Take a peek at the map. Are there any cross roads that head in a more wind friendly direction? Perhaps you could have a cross wind instead of a head wind. You may do more distance over the ground but end up getting to your destination by using a bit of creativity.
The wind can be a very powerful and dehydrating force. Make sure you drink fluids often and take a longer break periodically to eat some food. For most people the wind has the ability to creep inside the head and make you forget everything else other then it’s powerful effects. Unfortunately running out of energy and becoming dehydrated can make the wind seem even more unforgiving.
A less obvious option is to simply opt out. Rather then stay in the flatlands head for the hills. At least there you will have the climb to blame for the slow speed and the valleys you dip down into will give you wind blocking benefits as well as some fast descents.
For some people getting down to the handlebar drops seems to add some value. For me although a short time there can be useful I typically find that dropping to the drops drastically reduces the scenery while providing only marginal benefit from the wind.
Probably the most important thing to remember is that the wind will play with your mental state. It’s up to you to determine exactly how much you are willing to allow it to control your day. After all, if you were in a rush would you really be riding a bike?
Getting your head in the clouds!
Watching the clouds float around in the sky are one of my favourite touring past times when out on a bicycle touring adventure. It seems that my attraction to clouds only grows after every bicycle touring adventure and it’s not really hard to understand why.
I find that when I am out on the open road I have plenty of time to really drink in my surroundings. Often a very prominent and important part of that is the sky.
From a purely practical viewpoint watching the clouds helps to predict upcoming weather so that you can be prepared in advance whenever possible for whatever is coming.
In all honesty I just enjoy watching the clouds. They come in all different shapes and sizes along with many different colourings that seem to evoke different emotions. I’ve often thought of them as a more natural and educational form of television.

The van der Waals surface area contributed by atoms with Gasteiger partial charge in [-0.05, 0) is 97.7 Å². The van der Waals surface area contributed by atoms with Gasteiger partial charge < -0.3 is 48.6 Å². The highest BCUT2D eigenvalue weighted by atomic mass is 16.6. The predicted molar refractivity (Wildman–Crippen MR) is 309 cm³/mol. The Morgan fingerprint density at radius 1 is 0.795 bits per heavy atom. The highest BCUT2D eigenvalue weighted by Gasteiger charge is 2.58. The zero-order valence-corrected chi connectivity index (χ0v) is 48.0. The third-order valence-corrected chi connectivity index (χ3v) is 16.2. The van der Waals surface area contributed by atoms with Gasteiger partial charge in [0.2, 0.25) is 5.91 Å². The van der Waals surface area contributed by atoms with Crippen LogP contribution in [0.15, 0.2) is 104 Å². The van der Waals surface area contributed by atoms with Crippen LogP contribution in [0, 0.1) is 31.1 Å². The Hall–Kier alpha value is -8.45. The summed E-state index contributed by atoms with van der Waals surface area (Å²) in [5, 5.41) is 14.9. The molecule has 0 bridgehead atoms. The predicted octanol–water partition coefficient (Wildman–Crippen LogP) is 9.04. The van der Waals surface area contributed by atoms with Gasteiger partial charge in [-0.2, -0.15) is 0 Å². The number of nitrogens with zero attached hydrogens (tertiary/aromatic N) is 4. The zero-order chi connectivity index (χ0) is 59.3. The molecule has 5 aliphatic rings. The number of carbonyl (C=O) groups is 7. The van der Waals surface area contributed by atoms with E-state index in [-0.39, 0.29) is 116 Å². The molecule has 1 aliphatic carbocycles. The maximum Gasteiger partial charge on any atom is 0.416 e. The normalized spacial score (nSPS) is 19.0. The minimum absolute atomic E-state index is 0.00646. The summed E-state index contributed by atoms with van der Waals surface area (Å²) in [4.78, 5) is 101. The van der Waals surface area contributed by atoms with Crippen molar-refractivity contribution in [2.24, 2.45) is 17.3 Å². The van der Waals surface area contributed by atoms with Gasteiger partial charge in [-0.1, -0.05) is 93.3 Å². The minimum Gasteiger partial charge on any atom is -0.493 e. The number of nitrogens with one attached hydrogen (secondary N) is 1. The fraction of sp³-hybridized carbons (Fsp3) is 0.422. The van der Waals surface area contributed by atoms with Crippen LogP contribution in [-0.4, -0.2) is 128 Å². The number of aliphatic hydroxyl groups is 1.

The sad thing to me is that when I return to “civilization” and talk about the beauty of clouds in the sky (and not in a raving lunatic kind of way - grin) many people really, really don’t understand what I am talking about. I suppose that in our everyday lives we’ve become relatively separated from the weather around us. Although many people can tell you if it’s sunny, rainy or snowing outside very few will ever connect to the weather and the other natural events around them in the same way as you will during your bicycle touring adventure.
You will notice similar disconnects when you discuss upcoming terrain with people in cars or if you exchange notes about an area with someone who drove through it versus someone who rode a bicycle or walked.
For me a bicycle touring adventure is about taking it slow, enjoying myself and having some fun. Although you might be a bit skeptical yourself when you next go on tour take a few moments to REALLY notice your surroundings including the objects found in the sky.
A bicycle tour is one of those times when it’s quite all right and natural to have your heads in the clouds from time to time.